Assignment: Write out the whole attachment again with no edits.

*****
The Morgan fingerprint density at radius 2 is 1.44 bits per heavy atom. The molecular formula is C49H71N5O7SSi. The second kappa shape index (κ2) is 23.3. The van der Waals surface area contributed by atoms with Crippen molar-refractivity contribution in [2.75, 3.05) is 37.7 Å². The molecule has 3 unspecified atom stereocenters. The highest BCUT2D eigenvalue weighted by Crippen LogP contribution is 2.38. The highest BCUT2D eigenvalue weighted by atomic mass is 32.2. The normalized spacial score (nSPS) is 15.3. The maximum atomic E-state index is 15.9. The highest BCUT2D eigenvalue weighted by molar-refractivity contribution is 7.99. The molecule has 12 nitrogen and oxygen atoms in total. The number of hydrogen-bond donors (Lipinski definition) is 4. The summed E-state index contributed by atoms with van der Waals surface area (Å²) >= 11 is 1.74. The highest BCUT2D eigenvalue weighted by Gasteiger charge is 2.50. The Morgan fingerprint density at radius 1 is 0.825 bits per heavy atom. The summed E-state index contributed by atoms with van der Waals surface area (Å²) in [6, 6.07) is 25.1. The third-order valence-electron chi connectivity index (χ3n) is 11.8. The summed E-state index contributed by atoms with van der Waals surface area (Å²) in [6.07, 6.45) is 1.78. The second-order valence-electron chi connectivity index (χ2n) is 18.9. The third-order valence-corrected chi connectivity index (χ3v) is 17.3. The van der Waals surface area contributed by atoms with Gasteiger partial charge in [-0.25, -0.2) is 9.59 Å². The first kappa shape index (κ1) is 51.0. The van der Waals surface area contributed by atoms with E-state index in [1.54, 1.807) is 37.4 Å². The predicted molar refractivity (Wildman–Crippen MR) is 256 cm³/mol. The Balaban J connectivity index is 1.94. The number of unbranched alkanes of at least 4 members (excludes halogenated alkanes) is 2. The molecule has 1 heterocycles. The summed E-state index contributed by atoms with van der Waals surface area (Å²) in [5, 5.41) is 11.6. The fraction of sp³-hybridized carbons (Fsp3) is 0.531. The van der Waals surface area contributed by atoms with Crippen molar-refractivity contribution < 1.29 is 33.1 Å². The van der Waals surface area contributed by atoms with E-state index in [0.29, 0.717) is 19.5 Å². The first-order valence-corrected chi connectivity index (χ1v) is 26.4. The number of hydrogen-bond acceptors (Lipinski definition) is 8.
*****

The Morgan fingerprint density at radius 2 is 1.44 bits per heavy atom. The molecular formula is C49H71N5O7SSi. The second kappa shape index (κ2) is 23.3. The van der Waals surface area contributed by atoms with Crippen molar-refractivity contribution in [2.75, 3.05) is 37.7 Å². The molecule has 3 unspecified atom stereocenters. The highest BCUT2D eigenvalue weighted by Crippen LogP contribution is 2.38. The highest BCUT2D eigenvalue weighted by atomic mass is 32.2. The normalized spacial score (nSPS) is 15.3. The maximum atomic E-state index is 15.9. The highest BCUT2D eigenvalue weighted by molar-refractivity contribution is 7.99. The molecule has 12 nitrogen and oxygen atoms in total. The number of hydrogen-bond donors (Lipinski definition) is 4. The summed E-state index contributed by atoms with van der Waals surface area (Å²) >= 11 is 1.74. The highest BCUT2D eigenvalue weighted by Gasteiger charge is 2.50. The Morgan fingerprint density at radius 1 is 0.825 bits per heavy atom. The summed E-state index contributed by atoms with van der Waals surface area (Å²) in [6, 6.07) is 25.1. The third-order valence-electron chi connectivity index (χ3n) is 11.8. The summed E-state index contributed by atoms with van der Waals surface area (Å²) in [6.07, 6.45) is 1.78. The second-order valence-electron chi connectivity index (χ2n) is 18.9. The third-order valence-corrected chi connectivity index (χ3v) is 17.3. The van der Waals surface area contributed by atoms with Gasteiger partial charge in [-0.25, -0.2) is 9.59 Å². The first kappa shape index (κ1) is 51.0. The van der Waals surface area contributed by atoms with E-state index in [1.54, 1.807) is 37.4 Å². The predicted molar refractivity (Wildman–Crippen MR) is 256 cm³/mol. The Balaban J connectivity index is 1.94. The number of unbranched alkanes of at least 4 members (excludes halogenated alkanes) is 2. The molecule has 1 heterocycles. The summed E-state index contributed by atoms with van der Waals surface area (Å²) in [5, 5.41) is 11.6. The fraction of sp³-hybridized carbons (Fsp3) is 0.531. The van der Waals surface area contributed by atoms with Crippen molar-refractivity contribution < 1.29 is 33.1 Å². The van der Waals surface area contributed by atoms with E-state index in [0.29, 0.717) is 19.5 Å². The first-order valence-corrected chi connectivity index (χ1v) is 26.4. The number of hydrogen-bond acceptors (Lipinski definition) is 8.